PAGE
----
Sallie Satterthwaite's blog

Stranded in Kentucky

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“Years from now, when we retell this story to our great-grandchildren, promise me you won’t tell people I hid in the bathroom, would you?”
“Only if you promise not to make a column out of our stupidity. This is the dumbest thing I’ve done in 60 years of boating.”

What? Me, tell the world we let ourselves get blown into water too shallow to float our boat, and spent days waiting to be rescued? And all for lunch in a nice restaurant? Never. Read More»

The Truth about Abbie

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Among a host of things we need to get done before time runs out, one is to settle the question: Should we get a new dog? The last dog we had was an Irish Setter, and we had to put her down in the fall of 1993.
We loved that dear old soul to distraction, which helped us tolerate the shedding. As a younger dog, there was just no stopping the fun. She made a joke of everything and visited the bases of certain trees and shrubs as though invisible messages were stacked one on another as we went. Read More»

Still looking for Daddy

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When I opened a letter from a cousin last week, out dropped a photocopy of a hideously scarred old photograph. It was a formal studio portrait, dated December 1892, of a woman and a man of indeterminate age, with an infant and a small boy. I sat for a long time looking at that dim picture. It was the first time I had ever laid eyes on a likeness of my grandparents.

Haven’t brought up my genealogical data lately; I get so wrapped up in it that nothing else happens when “Mom’s doing genealogy stuff.”
My daddy’s family was what we’d call today dysfunctional. Read More»

Luna Moth Mysteries

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They looked like leaves, two lime-green leaves in a jumble, caught on the outside of the screenporch that allows us to have doors open at night. When I looked at them more intently, they transformed from tangled leaves to two large moths with wings tightly folded together.

The large insects appeared to be still in the process of extending their wings and legs, inflating them from weeks in pupae, making ready to take to the air.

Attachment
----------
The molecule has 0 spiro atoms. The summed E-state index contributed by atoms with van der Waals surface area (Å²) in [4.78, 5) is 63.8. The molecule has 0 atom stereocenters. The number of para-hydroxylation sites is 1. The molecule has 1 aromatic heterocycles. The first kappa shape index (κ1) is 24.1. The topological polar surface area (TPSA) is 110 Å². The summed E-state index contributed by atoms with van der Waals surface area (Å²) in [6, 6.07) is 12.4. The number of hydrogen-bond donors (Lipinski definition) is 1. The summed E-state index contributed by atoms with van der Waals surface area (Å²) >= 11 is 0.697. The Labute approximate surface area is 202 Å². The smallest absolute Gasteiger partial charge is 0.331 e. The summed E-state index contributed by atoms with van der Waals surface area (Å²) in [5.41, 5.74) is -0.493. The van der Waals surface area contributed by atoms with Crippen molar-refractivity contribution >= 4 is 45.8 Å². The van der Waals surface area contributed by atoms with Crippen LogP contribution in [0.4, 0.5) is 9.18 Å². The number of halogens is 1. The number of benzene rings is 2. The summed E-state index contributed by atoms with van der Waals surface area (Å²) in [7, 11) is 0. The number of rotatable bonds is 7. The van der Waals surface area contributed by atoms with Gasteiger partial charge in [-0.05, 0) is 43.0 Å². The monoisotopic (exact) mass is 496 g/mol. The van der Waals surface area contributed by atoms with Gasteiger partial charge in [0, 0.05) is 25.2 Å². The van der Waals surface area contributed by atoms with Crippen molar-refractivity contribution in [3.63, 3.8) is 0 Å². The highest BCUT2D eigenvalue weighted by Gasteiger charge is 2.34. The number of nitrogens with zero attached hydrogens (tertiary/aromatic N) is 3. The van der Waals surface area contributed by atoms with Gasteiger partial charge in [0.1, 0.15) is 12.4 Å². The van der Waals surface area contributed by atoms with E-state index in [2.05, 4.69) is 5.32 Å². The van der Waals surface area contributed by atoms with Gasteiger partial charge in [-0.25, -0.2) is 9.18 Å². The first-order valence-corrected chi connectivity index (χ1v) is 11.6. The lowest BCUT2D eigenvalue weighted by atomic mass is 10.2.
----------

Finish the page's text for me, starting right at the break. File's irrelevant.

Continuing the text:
I needed to start our dinner, but I decided to keep watch over the moths lest a bird or other predator decided to take them out for dinner. Read More»

Fashionata, Part 2

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A few days after the makeup session, I met Wendy, Joanne, and a couple of other women at now-defunct Banker‘s Note. We were each to pick out a casual and a dressy outfit for the church women‘s fashion show.

Joanne, a stunning woman of a certain age (meaning near mine), snatched two dresses off the racks, emerged a moment later wearing one, said “What do you think?“ to the rest of us. She did the same thing with the other outfit, and was done.

In five minutes, she was done. And she looked gorgeous in both choices. Read More»

Fashionista, Part 1

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Genetic engineering is in the news again. I say, bring it on.

When they passed out the genes that give women a sense of style, skill with a curling iron, artistry with the paint pots, I drew blanks. Genetic engineering might be the answer.

A church committee chairperson called and invited me to participate in a church fashion show. I agreed, thinking I might give other glamour-challenged women hope. Read More»

Fashionista, Part 1

Sallie Satterthwaite's picture

Genetic engineering is in the news again. I say, bring it on.

When they passed out the genes that give women a sense of style, skill with a curling iron, artistry with the paint pots, I drew blanks. Genetic engineering might be the answer.

A church committee chairperson called and invited me to participate in a church fashion show. I agreed, thinking I might give other glamour-challenged women hope. Read More»

Correcting the record, but not incognito

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If there’s anything worse in journalism than not checking facts, this ersatz reporter has forgotten what it is. Maybe not correcting the record when you can. Herewith, a correction and a reprise.

I might be breaking a taboo here. Unsigned letters usually do not rate publication, but this one is unusual. In the first place, I don’t remember when I’ve seen such a well-written letter – perfect in spelling, grammar, punctuation. I’d grade it at least a 95, and that because she abbreviated “Methodist.” Read More»

Gremlins? Leprechauns? Us?

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The last piece of the pie, left out when the family went to bed, and gone at daybreak?

A key that worked before but cannot be depended on to open a cabinet door again?

A window that blew open just as the rain came and left the table wet?

A runaway roll of toilet paper?

Which are real?

My parents called any such mysterious anomaly the work of a “gremlin.”

In retrospect, I don’t remember any special rationale for gremlins except, perhaps, to find a source of mischief to clear one’s childhood reputation as a mischief-maker. Read More»

Was it worth it?

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In the course of less than a month, Fayette County lost two of its most revered citizens, Drs. Ferrol and Helen Sams.

In sheer gentility, they epitomized devotion to community and to family – which for the most part are the same thing.

I forget, sometimes, how the years slip away, and when a friend spoke to me the other day, I was taken off-guard. Our county is so populous now that it’s hard to imagine that when the Samses opened their Fayetteville office, they were the only full-time physicians here. Read More»